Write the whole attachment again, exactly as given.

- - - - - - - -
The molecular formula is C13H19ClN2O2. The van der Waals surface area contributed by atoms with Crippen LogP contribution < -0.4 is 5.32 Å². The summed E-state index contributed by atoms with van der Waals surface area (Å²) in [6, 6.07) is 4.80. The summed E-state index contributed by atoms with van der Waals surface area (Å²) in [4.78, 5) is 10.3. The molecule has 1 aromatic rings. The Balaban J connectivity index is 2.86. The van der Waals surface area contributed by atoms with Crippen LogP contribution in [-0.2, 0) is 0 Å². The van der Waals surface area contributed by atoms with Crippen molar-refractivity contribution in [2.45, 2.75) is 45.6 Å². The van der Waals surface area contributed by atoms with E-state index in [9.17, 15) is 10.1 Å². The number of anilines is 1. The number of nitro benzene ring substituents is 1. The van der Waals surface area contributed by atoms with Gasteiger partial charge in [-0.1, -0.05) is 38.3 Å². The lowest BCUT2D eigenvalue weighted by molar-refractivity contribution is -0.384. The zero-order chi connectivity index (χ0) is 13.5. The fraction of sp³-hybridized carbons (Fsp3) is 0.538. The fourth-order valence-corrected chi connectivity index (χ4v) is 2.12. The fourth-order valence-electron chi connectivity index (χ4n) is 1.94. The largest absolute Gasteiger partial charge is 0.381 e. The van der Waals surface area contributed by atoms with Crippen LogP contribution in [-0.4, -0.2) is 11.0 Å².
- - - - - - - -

The molecular formula is C13H19ClN2O2. The van der Waals surface area contributed by atoms with Crippen LogP contribution < -0.4 is 5.32 Å². The summed E-state index contributed by atoms with van der Waals surface area (Å²) in [6, 6.07) is 4.80. The summed E-state index contributed by atoms with van der Waals surface area (Å²) in [4.78, 5) is 10.3. The molecule has 1 aromatic rings. The Balaban J connectivity index is 2.86. The van der Waals surface area contributed by atoms with Crippen LogP contribution in [-0.2, 0) is 0 Å². The van der Waals surface area contributed by atoms with Crippen molar-refractivity contribution in [2.45, 2.75) is 45.6 Å². The van der Waals surface area contributed by atoms with E-state index in [9.17, 15) is 10.1 Å². The number of anilines is 1. The number of nitro benzene ring substituents is 1. The van der Waals surface area contributed by atoms with Gasteiger partial charge in [-0.1, -0.05) is 38.3 Å². The lowest BCUT2D eigenvalue weighted by molar-refractivity contribution is -0.384. The zero-order chi connectivity index (χ0) is 13.5. The fraction of sp³-hybridized carbons (Fsp3) is 0.538. The fourth-order valence-corrected chi connectivity index (χ4v) is 2.12. The fourth-order valence-electron chi connectivity index (χ4n) is 1.94. The largest absolute Gasteiger partial charge is 0.381 e. The van der Waals surface area contributed by atoms with Crippen LogP contribution in [-0.4, -0.2) is 11.0 Å².